And he said something that has truly forever changed my career in a positive way, and I'm happy to report we're still friends today. He said, 'You never explained the why to me. I just see that I have a process that I think is good and you tell me to change it and it doesn't make any sense. So I just keep doing what I'm doing.' I think that especially when you're wanting to replicate process and replicate value on a human level, one of the things you have to ensure is that person firmly knows their 'why'.

They have to understand why, in this case, leaving reviews matters to their business and to the business that they're a part of. I think that if somebody can't see that, then sometimes there's not much you can do. But if you can really help someone, in my experience, understand that 'why' and see that there's truly value there.

Going back to the SOP conversation, it's not just an SOP for the sake of it. In sales, we'll call it ROEs, rules of engagement, and it's there for a reason, to help the team, help the customer, help the business at the end of the day. I think that probably my biggest learning really as a leader was, when I make changes or when I implement new things, new processes, procedures.

I have to not only explain it once. Another hard lesson I learned was, I would explain something once. I understood it. I would assume that everyone else was really bought into it. Then a couple of weeks later, no one else is doing what they're supposed to be doing.

With my last team that I managed, which was about 35 people, and they were spread out across four different continents. They're all over the place. We made a big change, and we made a lot of them, that was done on a team level. It was done by their managers on their local team level. I would go into their team meetings. I would meet with all the reps one-on-one. We just kept emphasising the same things. What that does, though, is that also then helps create culture. It's not just helping drive a specific outcome, but it's actually helping drive your whole business because it's building culture within the business.

DAVID: Excellent. That's such a terrific example. I can just imagine what that sales rep was saying to you and how frustrating that would have been when he said, 'She'll be right, mate,' and then continued to do what he was doing. To explain that 'why' as a reason for doing the 'how’ is really important.

Claire will listen to this because we're going to have another episode with Claire on this specific aspect, about how she's gotten on with the duplication of what she's been doing, because she has been so successful with the rest of the team and see if there's an alignment with the whys and the hows of this process. That'll be some interesting outcomes there! Thank you very much for that example, Adam, from your career there. That makes a lot of sense to me. What do you think of that, Tara? Have you got any examples of that?

TARA: Probably my best example would be our creative process, David. In a way, I quite often have my own suggestions for things. You've got your ideas for things, and then there's the element of what is actually possible to do in the center of the diagram of those two things. I do like to think that I do listen to you when you tell me to do things. I'm not just off doing my own thing.

Being able to explain like why and why not with something really helps you in whatever process you're doing really to improve that process. Sometimes, when you ask the why on something, that actually hasn't been considered, or it brings up a whole other thing. Then you've got another 'Oh, we can actually do this, and this will make the whole process way better!' So, I think that just being really open to asking questions about what you're doing in a respectful way.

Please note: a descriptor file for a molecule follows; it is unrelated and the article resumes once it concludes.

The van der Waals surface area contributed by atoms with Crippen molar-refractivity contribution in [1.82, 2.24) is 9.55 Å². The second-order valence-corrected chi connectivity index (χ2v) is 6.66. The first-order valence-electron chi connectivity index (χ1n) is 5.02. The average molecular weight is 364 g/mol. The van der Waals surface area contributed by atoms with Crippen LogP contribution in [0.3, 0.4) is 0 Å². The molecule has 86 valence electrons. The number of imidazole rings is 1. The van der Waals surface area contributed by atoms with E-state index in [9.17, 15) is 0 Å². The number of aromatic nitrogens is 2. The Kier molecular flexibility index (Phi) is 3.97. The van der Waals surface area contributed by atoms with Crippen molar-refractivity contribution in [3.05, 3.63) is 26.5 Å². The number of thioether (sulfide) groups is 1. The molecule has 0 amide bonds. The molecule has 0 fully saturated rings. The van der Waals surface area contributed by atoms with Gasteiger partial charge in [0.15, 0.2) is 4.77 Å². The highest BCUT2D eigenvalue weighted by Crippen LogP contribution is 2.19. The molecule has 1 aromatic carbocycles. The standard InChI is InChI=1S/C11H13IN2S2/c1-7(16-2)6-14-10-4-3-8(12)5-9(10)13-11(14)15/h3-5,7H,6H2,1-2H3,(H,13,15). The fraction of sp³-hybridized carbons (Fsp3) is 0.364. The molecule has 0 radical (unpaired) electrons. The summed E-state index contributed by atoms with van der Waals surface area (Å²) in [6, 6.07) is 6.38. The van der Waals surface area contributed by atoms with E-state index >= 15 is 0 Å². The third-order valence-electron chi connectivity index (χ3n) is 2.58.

DAVID: Maybe don't ignore everything, every communication your boss gives you that you don't agree with. But if you don't agree with it, maybe just have that conversation about, 'Hey, actually, if we did do this, we could do it better. Or why do you want this? Because it's actually impossible. Or actually, we could do it, but we need this different tool that we're not using.' It's all about the process of just making everything better for the business. We've worked together over the years. in the early days, things were quite prickly. You had your ideas on how things work, and I have my ideas, and we've gradually gotten better with that communication, and being able to achieve more as a result. With that example of myself and yourself just working together there, I can remember other team members 10 years ago or so. I had one discussion, with a couple of instructors, and after the discussion or partway through, one of the instructors said, 'Wow, Blitzkrieg management!' I realised that I might've been on the wrong track at that point, with that discussion.

We learn from our mistakes, and we move on. In terms of moving forward with what we're doing here, as we've said we're aiming at 100 5-star reviews within 90 days, and we're well on track for that.

That's our path that we're taking. After that, this whole process gives us another pathway for other reviews. If we're talking about other things that are going to help our marketing and our SEO, it also opens a pathway for possibly getting referrals from clients as well.

They're a different ballgame because, whilst every client can say lovely things because they've been experiencing lovely service from Pilates Can, they don't necessarily have someone on hand who's ready for our services that they can recommend and refer.

There's a different timing in terms of that, when is the right time for those communications with the right people in the right way, which is what we're doing at the moment. It's really good that we're doing this. There's a little quote from Ralph Waldo Emerson: 'Do not go where the path may lead. Go instead where there is no path and leave a trail.' I feel like we've been doing that, the three of us, with these podcasts, on this process. We've been linking that CRM, and those processes with emails and SMS, with what happens with our admin team and what happens with our clientele and our staff so that everybody benefits within our studios at Pilates Can, but also out there in the clinical Pilates world.